Professor emeritus to give talk on Urban Forestry Project
Community volunteers for the tree inventory
Tom Denny, professor emeritus of music and a community volunteer who is heading up
Sustainable Saratoga’s Urban Forestry Project, will give a presentation titled “Saratoga’s
Trees: Past, Present, and Future” at Skidmore on Wednesday, Jan. 30, at 5:30 p.m.
in Davis Auditorium of Palamountain Hall.
The talk will place the recently completed inventory of Saratoga Springs street and park trees into a broader context of the city’s history, current policies, and future plans. Archival photographs will illustrate how the famous elms and other trees shaped Saratoga’s historic ambience. Current photographs and inventory data will frame discussion of the role trees could play in building a sustainable future for the city.
Sustainable Saratoga produced the inventory as an in-kind donation to the city. Over 125 local volunteers assisted Sustainable Saratoga’s forestry professionals during the three-year inventory project. The inventory will provide data for the city’s Urban Forest Master Plan, to be formulated this spring, with funding from a New York State DEC urban forestry grant.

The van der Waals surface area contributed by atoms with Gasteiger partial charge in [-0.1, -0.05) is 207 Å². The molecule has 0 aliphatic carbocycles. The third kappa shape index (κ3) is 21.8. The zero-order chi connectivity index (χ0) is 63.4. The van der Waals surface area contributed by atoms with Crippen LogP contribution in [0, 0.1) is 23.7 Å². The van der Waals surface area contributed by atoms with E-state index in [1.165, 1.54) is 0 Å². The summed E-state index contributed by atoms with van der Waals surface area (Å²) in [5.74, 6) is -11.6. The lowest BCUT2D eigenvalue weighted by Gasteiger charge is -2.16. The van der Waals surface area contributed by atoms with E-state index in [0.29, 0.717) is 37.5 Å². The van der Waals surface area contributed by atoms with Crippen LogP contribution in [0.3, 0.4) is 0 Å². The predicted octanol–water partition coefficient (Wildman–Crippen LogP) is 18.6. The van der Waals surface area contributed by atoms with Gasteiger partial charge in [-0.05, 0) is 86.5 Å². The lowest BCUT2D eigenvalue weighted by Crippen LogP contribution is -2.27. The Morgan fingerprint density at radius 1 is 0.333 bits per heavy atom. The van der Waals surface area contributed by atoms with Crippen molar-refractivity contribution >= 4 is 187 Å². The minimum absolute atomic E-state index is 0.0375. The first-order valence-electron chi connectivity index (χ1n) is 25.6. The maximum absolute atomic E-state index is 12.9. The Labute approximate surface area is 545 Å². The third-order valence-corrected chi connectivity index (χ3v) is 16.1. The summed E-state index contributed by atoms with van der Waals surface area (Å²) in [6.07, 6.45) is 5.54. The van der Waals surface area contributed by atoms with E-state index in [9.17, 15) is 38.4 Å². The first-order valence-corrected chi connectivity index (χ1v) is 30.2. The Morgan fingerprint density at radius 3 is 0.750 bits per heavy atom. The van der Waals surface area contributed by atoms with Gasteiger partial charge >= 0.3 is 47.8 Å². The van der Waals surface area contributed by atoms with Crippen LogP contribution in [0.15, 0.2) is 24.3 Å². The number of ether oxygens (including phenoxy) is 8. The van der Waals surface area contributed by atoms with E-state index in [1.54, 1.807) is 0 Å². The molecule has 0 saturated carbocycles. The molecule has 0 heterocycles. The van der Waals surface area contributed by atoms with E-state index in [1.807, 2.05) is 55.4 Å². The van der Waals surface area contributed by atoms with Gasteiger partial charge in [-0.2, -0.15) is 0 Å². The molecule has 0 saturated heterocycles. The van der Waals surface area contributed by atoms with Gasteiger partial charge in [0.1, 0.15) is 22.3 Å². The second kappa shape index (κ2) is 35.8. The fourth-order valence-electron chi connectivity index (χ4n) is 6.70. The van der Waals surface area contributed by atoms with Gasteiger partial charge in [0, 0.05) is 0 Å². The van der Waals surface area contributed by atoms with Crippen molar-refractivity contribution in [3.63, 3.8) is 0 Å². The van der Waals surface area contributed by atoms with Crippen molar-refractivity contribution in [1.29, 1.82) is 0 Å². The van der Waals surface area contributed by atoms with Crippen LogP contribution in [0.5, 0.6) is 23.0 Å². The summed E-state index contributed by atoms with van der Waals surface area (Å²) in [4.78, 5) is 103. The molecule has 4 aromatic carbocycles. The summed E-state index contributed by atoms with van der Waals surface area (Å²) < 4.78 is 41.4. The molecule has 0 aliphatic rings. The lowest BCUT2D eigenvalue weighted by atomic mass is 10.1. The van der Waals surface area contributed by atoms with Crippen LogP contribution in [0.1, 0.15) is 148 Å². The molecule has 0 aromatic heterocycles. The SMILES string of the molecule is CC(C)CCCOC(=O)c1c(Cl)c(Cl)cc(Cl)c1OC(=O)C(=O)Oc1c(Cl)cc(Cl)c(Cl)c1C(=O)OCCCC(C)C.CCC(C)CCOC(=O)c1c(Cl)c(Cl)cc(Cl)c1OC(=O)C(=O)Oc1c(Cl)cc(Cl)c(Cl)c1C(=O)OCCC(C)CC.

“Trees, along with other green infrastructure, are increasingly recognized as cost-effective pieces of the urban infrastructure. The benefits of trees are widely documented,” said Denny. He cited such benefits as energy savings, positive impact on retail and restaurant profitability, filtering of air and storm water pollution, removal of greenhouse gases from the atmosphere, and increased real estate values. “Not to mention the sheer beauty of the trees, perhaps the single most defining feature of a gracious, pedestrian-friendly, complete street design,” added Denny.
Said Denny, “From the inventory analysis we learned that Saratoga’s street trees provide the city with benefits worth over $1 million a year, while DPW’s budget for trees is around $125,000. That kind of return on investment tells me that the urban forest should be a serious part of all infrastructure planning.”
The presentation is co-sponsored by Sustainable Saratoga, the Environmental Studies Program at Skidmore, and the college’s Sustainable Skidmore program.
Sustainable Saratoga is a local not-for-profit advocacy group. Since its founding five years ago, it has promoted sustainable practices and the protection of natural resources for the benefit of current and future generations in the Saratoga Springs area. Its current major projects include urban forestry, renewable energy, and housing and urban planning.